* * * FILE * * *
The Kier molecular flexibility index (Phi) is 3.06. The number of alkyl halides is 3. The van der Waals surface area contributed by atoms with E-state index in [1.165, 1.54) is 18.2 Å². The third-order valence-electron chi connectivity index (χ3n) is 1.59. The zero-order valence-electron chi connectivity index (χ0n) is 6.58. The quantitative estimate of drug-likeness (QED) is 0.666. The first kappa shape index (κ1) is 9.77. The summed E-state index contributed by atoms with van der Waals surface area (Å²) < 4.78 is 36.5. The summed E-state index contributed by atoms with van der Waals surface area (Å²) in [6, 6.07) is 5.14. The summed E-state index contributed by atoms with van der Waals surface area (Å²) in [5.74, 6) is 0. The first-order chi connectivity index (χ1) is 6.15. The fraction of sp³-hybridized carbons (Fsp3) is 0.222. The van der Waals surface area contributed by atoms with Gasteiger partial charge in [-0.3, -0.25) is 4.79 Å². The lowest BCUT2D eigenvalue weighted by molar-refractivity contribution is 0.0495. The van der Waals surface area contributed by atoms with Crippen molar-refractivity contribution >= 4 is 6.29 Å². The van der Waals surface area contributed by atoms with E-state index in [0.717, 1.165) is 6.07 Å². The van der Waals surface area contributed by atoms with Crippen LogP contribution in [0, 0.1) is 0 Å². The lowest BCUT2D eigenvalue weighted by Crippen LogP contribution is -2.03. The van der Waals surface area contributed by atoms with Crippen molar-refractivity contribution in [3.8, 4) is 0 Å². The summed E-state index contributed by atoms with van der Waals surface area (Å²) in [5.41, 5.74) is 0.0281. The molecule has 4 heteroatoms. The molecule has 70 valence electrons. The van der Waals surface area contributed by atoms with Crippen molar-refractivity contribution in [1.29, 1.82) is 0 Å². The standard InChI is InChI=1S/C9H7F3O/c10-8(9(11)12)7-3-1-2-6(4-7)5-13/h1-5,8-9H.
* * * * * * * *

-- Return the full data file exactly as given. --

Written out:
The Kier molecular flexibility index (Phi) is 3.06. The number of alkyl halides is 3. The van der Waals surface area contributed by atoms with E-state index in [1.165, 1.54) is 18.2 Å². The third-order valence-electron chi connectivity index (χ3n) is 1.59. The zero-order valence-electron chi connectivity index (χ0n) is 6.58. The quantitative estimate of drug-likeness (QED) is 0.666. The first kappa shape index (κ1) is 9.77. The summed E-state index contributed by atoms with van der Waals surface area (Å²) < 4.78 is 36.5. The summed E-state index contributed by atoms with van der Waals surface area (Å²) in [6, 6.07) is 5.14. The summed E-state index contributed by atoms with van der Waals surface area (Å²) in [5.74, 6) is 0. The first-order chi connectivity index (χ1) is 6.15. The fraction of sp³-hybridized carbons (Fsp3) is 0.222. The van der Waals surface area contributed by atoms with Gasteiger partial charge in [-0.3, -0.25) is 4.79 Å². The lowest BCUT2D eigenvalue weighted by molar-refractivity contribution is 0.0495. The van der Waals surface area contributed by atoms with Crippen molar-refractivity contribution >= 4 is 6.29 Å². The van der Waals surface area contributed by atoms with E-state index in [0.717, 1.165) is 6.07 Å². The van der Waals surface area contributed by atoms with Crippen LogP contribution in [0, 0.1) is 0 Å². The lowest BCUT2D eigenvalue weighted by Crippen LogP contribution is -2.03. The van der Waals surface area contributed by atoms with Crippen molar-refractivity contribution in [3.8, 4) is 0 Å². The summed E-state index contributed by atoms with van der Waals surface area (Å²) in [5.41, 5.74) is 0.0281. The molecule has 4 heteroatoms. The molecule has 70 valence electrons. The van der Waals surface area contributed by atoms with Crippen molar-refractivity contribution in [1.29, 1.82) is 0 Å². The standard InChI is InChI=1S/C9H7F3O/c10-8(9(11)12)7-3-1-2-6(4-7)5-13/h1-5,8-9H.